Othello, Shakespeare's tragedy, a story of jealousy, envy, betrayal and death displays the evil masterminding of a single individual. The ambitious Iago, a character filled with jealousy uses his manipulative traits to penetrate the minds of the play's characters to set them on a course of destruction. Being one of the most discussed villains from Shakespeare's plays the question if he is a monster can be argued both ways. Literary monsters depict traits that are very clear and allow readers to label them, Iago doesn't allow for this yet he manipulates readers as he does in the play. However his cowardice is eventually shown. His inability to display any legitimate motivation for the destruction he is causing is reason to believe that he is nothing but a monster with the desire to hurt others. Iago's exploitation of human traits, unjustifiable immoral actions, and the comparison to other literary monsters eliminates any doubt to what he truly is.
[...] Iago is the spirit that will not be, the spirit of absence, a pure negativity. (Bloom) The arguments over the comparison to the Bible vary, however it isn't hard to see Iago fits hand in hand with Judas. They both betrayed the one who was their superior figure, they both used trust and love as advantageous to themselves, and they both ended up with a negative outcome. They are both classified as monsters because what they did was nothing but evil, nothing positive was desired or achieved. [...]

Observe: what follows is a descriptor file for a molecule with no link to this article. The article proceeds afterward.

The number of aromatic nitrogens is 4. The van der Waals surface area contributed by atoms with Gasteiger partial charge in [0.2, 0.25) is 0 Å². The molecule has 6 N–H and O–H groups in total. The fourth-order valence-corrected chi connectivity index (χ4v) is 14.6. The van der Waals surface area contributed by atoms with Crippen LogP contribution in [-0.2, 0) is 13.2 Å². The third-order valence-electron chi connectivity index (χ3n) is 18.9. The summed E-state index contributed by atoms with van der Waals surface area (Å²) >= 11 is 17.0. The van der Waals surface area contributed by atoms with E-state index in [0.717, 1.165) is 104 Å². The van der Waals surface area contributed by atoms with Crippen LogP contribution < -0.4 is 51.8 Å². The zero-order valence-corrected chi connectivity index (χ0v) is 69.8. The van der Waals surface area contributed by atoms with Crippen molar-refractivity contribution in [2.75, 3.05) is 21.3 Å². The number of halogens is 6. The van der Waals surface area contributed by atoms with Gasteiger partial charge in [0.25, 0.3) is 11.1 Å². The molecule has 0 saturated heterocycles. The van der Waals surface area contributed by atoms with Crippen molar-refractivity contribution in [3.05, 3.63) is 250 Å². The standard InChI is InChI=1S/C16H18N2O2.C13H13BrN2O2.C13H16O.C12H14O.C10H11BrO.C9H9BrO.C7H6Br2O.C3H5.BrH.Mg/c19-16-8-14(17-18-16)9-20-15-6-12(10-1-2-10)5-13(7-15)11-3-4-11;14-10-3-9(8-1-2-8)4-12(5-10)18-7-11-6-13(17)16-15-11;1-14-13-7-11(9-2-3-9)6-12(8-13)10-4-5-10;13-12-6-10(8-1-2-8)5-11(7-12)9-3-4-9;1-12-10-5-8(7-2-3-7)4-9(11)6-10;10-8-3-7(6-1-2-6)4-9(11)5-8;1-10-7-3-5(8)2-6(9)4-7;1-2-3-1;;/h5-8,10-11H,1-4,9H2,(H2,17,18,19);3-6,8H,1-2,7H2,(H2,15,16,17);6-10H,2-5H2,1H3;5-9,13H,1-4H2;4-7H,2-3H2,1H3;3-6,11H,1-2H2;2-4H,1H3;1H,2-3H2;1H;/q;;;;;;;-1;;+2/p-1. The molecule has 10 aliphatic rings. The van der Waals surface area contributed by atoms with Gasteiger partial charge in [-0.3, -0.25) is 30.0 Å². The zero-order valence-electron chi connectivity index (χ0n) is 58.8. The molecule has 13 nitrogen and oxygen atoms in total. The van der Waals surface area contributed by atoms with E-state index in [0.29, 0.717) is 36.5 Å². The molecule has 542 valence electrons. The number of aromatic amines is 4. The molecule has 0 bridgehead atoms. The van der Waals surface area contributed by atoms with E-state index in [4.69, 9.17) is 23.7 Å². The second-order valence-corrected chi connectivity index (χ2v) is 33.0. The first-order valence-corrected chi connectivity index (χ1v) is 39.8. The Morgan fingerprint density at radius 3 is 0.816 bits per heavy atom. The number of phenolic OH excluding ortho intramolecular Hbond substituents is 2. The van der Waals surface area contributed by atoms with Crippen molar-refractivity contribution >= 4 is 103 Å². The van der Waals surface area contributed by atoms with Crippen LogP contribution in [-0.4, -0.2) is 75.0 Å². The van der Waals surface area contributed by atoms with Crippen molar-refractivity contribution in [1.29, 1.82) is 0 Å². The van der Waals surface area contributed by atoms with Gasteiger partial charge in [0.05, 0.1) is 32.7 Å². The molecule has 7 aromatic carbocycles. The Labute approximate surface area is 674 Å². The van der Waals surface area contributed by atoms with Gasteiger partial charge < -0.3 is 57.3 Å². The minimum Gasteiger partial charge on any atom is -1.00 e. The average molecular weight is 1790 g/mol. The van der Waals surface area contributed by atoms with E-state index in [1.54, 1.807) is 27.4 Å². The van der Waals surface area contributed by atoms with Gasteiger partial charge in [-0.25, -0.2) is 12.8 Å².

[...] Iago's jealousy should not be overlooked as it is what fueled the monster and is very comparable to Othello, they both become obsessed with removing the one thing that enraged them so much. see jealousy through the comparable but contrasting experiences of Othello and Iago is to see it in focus, as the most desperate passion of man and the most devastating.” (Rand). The magnitude of jealousy found in Othello and Iago is what fuels the tragedy from one step to another, without the jealousy of these two men none of the events would of occurred the way they did. [...]
[...] Two things are clear at this point Iago wants Cassio's position and wants revenge for Othello's act of adultery, Iago cannot justify either one of these desires. His jealousy grows larger and his desire to hurt becomes even more present. The soliloquy at the end of Act II shows the next step of his plan taking place, “Emilia must ‘move for Cassio to her mistress”; and meanwhile Iago will bring Othello ‘Jump when he may find Cassio soliciting his wife'.”(Draper) His scheme is beginning to unfold but it remains unjustifiable, he has no reason to act on his jealousy of false accusations, let alone act the way he is acting. [...]
[...] Iago transformed into a monster that brought havoc to all who cared for him. Iago has proved that he should be classified as a monster and nothing else; he exploits people and acts in unjustifiable ways with intention to cause harm and destroy. He can also be compared to other literary monsters that have been recognized for their destruction in other respectable pieces of writing. I find the most interesting comparison, is the comparison to Judas from the Catholic bible. [...]
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